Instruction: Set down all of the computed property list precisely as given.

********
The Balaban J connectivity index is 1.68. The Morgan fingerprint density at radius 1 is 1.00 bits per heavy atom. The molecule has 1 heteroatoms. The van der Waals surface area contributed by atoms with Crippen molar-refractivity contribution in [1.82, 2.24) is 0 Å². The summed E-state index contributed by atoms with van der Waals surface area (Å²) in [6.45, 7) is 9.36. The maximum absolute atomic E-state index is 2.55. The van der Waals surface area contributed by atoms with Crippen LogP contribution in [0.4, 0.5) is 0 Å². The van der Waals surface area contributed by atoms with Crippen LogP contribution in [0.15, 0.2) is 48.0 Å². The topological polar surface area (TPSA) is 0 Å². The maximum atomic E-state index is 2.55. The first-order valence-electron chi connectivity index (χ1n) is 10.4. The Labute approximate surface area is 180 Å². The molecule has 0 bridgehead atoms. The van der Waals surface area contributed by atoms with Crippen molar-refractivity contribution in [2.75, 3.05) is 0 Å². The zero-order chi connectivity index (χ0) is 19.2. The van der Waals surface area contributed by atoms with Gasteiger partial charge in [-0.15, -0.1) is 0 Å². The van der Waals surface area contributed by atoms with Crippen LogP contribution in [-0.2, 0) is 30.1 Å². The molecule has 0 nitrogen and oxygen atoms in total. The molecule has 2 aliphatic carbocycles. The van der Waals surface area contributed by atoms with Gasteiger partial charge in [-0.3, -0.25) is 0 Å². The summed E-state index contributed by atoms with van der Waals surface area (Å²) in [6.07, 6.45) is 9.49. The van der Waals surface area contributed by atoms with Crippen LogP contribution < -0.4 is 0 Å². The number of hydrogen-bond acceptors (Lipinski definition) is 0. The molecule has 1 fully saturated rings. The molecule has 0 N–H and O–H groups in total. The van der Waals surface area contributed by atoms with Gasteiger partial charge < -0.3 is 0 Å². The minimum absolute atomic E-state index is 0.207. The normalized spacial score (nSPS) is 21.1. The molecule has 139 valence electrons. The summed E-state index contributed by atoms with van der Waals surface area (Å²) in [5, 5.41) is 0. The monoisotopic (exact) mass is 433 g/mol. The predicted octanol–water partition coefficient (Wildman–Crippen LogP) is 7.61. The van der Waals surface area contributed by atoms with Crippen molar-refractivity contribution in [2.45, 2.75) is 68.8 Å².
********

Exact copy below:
The Balaban J connectivity index is 1.68. The Morgan fingerprint density at radius 1 is 1.00 bits per heavy atom. The molecule has 1 heteroatoms. The van der Waals surface area contributed by atoms with Crippen molar-refractivity contribution in [1.82, 2.24) is 0 Å². The summed E-state index contributed by atoms with van der Waals surface area (Å²) in [6.45, 7) is 9.36. The maximum absolute atomic E-state index is 2.55. The van der Waals surface area contributed by atoms with Crippen LogP contribution in [0.4, 0.5) is 0 Å². The van der Waals surface area contributed by atoms with Crippen LogP contribution in [0.15, 0.2) is 48.0 Å². The topological polar surface area (TPSA) is 0 Å². The maximum atomic E-state index is 2.55. The first-order valence-electron chi connectivity index (χ1n) is 10.4. The Labute approximate surface area is 180 Å². The molecule has 0 bridgehead atoms. The van der Waals surface area contributed by atoms with Crippen molar-refractivity contribution in [2.75, 3.05) is 0 Å². The zero-order chi connectivity index (χ0) is 19.2. The van der Waals surface area contributed by atoms with Gasteiger partial charge in [-0.15, -0.1) is 0 Å². The van der Waals surface area contributed by atoms with Crippen LogP contribution in [-0.2, 0) is 30.1 Å². The molecule has 0 nitrogen and oxygen atoms in total. The molecule has 2 aliphatic carbocycles. The van der Waals surface area contributed by atoms with Gasteiger partial charge in [-0.3, -0.25) is 0 Å². The summed E-state index contributed by atoms with van der Waals surface area (Å²) in [6.07, 6.45) is 9.49. The van der Waals surface area contributed by atoms with Crippen LogP contribution < -0.4 is 0 Å². The number of hydrogen-bond acceptors (Lipinski definition) is 0. The molecule has 1 fully saturated rings. The molecule has 0 N–H and O–H groups in total. The van der Waals surface area contributed by atoms with Gasteiger partial charge < -0.3 is 0 Å². The minimum absolute atomic E-state index is 0.207. The normalized spacial score (nSPS) is 21.1. The molecule has 139 valence electrons. The summed E-state index contributed by atoms with van der Waals surface area (Å²) in [5, 5.41) is 0. The monoisotopic (exact) mass is 433 g/mol. The predicted octanol–water partition coefficient (Wildman–Crippen LogP) is 7.61. The van der Waals surface area contributed by atoms with Crippen molar-refractivity contribution in [2.45, 2.75) is 68.8 Å².